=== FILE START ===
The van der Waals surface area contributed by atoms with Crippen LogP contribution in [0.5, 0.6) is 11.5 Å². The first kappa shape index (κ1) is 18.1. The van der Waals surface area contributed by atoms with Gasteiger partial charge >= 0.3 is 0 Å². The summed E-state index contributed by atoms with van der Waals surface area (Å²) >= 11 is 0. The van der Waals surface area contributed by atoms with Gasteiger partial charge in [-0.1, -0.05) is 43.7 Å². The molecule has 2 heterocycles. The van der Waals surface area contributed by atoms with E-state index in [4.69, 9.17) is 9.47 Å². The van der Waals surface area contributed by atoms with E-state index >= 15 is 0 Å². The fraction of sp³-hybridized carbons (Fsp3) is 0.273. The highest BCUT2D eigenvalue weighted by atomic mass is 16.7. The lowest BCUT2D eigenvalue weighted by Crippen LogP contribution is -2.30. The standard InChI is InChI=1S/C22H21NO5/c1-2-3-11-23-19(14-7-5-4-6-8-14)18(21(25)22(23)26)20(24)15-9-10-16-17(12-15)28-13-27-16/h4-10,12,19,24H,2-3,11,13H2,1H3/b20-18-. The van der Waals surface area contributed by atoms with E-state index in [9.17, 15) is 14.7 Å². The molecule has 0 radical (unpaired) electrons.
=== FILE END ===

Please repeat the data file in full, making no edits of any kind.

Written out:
The van der Waals surface area contributed by atoms with Crippen LogP contribution in [0.5, 0.6) is 11.5 Å². The first kappa shape index (κ1) is 18.1. The van der Waals surface area contributed by atoms with Gasteiger partial charge >= 0.3 is 0 Å². The summed E-state index contributed by atoms with van der Waals surface area (Å²) >= 11 is 0. The van der Waals surface area contributed by atoms with Gasteiger partial charge in [-0.1, -0.05) is 43.7 Å². The molecule has 2 heterocycles. The van der Waals surface area contributed by atoms with E-state index in [4.69, 9.17) is 9.47 Å². The van der Waals surface area contributed by atoms with E-state index >= 15 is 0 Å². The fraction of sp³-hybridized carbons (Fsp3) is 0.273. The highest BCUT2D eigenvalue weighted by atomic mass is 16.7. The lowest BCUT2D eigenvalue weighted by Crippen LogP contribution is -2.30. The standard InChI is InChI=1S/C22H21NO5/c1-2-3-11-23-19(14-7-5-4-6-8-14)18(21(25)22(23)26)20(24)15-9-10-16-17(12-15)28-13-27-16/h4-10,12,19,24H,2-3,11,13H2,1H3/b20-18-. The van der Waals surface area contributed by atoms with E-state index in [9.17, 15) is 14.7 Å². The molecule has 0 radical (unpaired) electrons.